- The Washington Times - Tuesday, November 21, 2000

Job opportunities, public safety and recreation are the top priorities of District of Columbia youths who voted yesterday during a citywide summit.

The 1,000-plus energetic young people were attending "The City is Mine: Youth Summit 2000" at the Omni Shoreham Hotel on Calvert Street NW. They had come to tell Mayor Anthony A. Williams about the issues they find important.

"If you give us your ideas, your ideas will change this city," the mayor said.

The ideas from the summit will lay the groundwork for planning funding levels in the city budget and for the mayor's second strategic plan for the District much in the way the citizens' summit did exactly a year ago yesterday.

"You being here shows it's important to be involved in the decisions that affect our lives," Mr. Williams told the youths as the summit opened. "We're putting the whole resources of this city behind making every opportunity available to you. You need to break it down for us."

During electronic voting and small-group discussion, the participants, ages 14 to 21, said public safety while walking on the streets and interacting with Metropolitan Police officers are of paramount concern.

Safety ranked highest among the seven issues from which the youths selected.

Asked how safe they felt, 35 percent voted that they "rarely feel safe."

Those in next largest group, 27 percent, indicated they have been both perpetrators and victims of a crime.

Asked where they feel unsafe, 50 percent said on city streets.

Some youths expressed concern about treatment by D.C. police officers. Marcus Watson, 15, a student at Benjamin Banneker High School in Northwest, recommended that police undergo more training to eliminate racial profiling and occasional abuses of power.

Jaime Pineda, 17, a junior at Bell Multicultural High School in Northwest, got a better understanding of why police draw their weapons by watching officers present several skits of potentially deadly situations.

"I learned what the police go through when they deal with a situation," he said. "They're handling it the best way they can."

Solving the long-standing problems with education in the D.C. public schools was another high priority. Summit participants chose student motivation as the area that needs the most improvement, over quality of teaching, facilities, equipment and books.

But Shalonda Hunter, 19, a senior at Spingarn High School in Northeast, said underfunding of schools has had a negative impact. She said that until this school year, there were never enough books for everyone in her class to take one home, so they were forced to share both in school and outside.

"They need to increase funding," she said. "They build more jails, so what about schools? Why not use that money on schools?"

Many youths have high hopes, though. When voting on their education goals, 59 percent said they plan to attend college and earn graduate and postgraduate degrees.

Miss Hunter and several others identified the District's dropout rate and teacher shortages as other problems.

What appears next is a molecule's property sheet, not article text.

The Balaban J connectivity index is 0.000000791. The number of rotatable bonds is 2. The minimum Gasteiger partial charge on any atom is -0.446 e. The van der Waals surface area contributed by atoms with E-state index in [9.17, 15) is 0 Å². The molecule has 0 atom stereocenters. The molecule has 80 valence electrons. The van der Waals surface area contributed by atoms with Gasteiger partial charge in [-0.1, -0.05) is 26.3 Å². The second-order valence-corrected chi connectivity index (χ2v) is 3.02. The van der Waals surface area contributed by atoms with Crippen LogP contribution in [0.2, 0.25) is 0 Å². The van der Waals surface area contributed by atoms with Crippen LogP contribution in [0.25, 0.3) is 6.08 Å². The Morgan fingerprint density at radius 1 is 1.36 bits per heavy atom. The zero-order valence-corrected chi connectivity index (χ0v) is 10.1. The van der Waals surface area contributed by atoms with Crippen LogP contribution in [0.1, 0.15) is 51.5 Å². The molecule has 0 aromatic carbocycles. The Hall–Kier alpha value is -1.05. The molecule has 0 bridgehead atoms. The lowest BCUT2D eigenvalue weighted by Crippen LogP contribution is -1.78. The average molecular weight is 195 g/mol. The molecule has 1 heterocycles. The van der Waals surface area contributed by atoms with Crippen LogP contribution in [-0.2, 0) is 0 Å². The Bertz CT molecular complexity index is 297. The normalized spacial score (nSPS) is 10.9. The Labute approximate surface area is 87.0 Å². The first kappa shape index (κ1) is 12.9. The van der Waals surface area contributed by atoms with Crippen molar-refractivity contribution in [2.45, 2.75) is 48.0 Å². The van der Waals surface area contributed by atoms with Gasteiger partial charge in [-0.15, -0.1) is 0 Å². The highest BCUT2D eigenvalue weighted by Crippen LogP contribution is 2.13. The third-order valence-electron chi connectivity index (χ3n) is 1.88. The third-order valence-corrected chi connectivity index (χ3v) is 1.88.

The youths said job opportunities and recreation, particularly after-school programs, are important as well.

Marcus said the government should do more to help young people find jobs, not only in the District, but even abroad.

"I'm not just going to limit myself to the city," he said. "I've got my sights set to go abroad to other countries."

One obstacle to jobs, said Jefferson Junior High School freshman Kelly Brown, is the stigma of juvenile arrests for minor infractions.

"That takes away from jobs and job training because a [criminal] record keeps you from getting a job," the 14-year-old said.

Kelly and others at his table echoed a comment by Mr. Williams that job availability will reduce crime.

"With good jobs, there's less reason to commit crimes," Mr. Williams said.

Recreation programs also should help stem crime, several youths said.

One youth said young teens are being drawn into a web of crime and narcotics because there aren't enough after-school programs.

"My main concern is the community. You got kids selling drugs, 13-year-olds smoking weed [marijuana]. We need more rec centers," said the youth, who only gave his first name, Marcus.

Yesterday's summit was a high-tech affair. Youths voted by punching buttons on $800 wireless pads. A facilitator at each table typed in their suggestions and sent the text by e-mail to a large computer server.

The results will be analyzed and reviewed for a December meeting of D.C. agency heads, community leaders, youth representatives and Mr. Williams.

A surprise appearance at yesterday's summit by former Mayor Marion Barry brought loud cheers from the youths. It was Mr. Barry who established the summer youth employment program to address high unemployment among D.C. residents aged 14 to 21. It offered a minimum of seven weeks' employment in both the public and private sectors and became a fixture in the city's $3.3 billion budget in 1979. Nearly $9 million was set aside for the initial program, which by 1993 had become a $12 million budget item.

Mr. Barry told The Washington Times youths "must have the overall feeling they can succeed."

"There's a lot of negative feelings around, and they shouldn't let those negative feelings drag them down into a ditch. They have to feel they can be anything they feel like," said Mr. Barry, who also created the Marion Barry Leadership Institute in 1979 to foster civic responsibility among youths.

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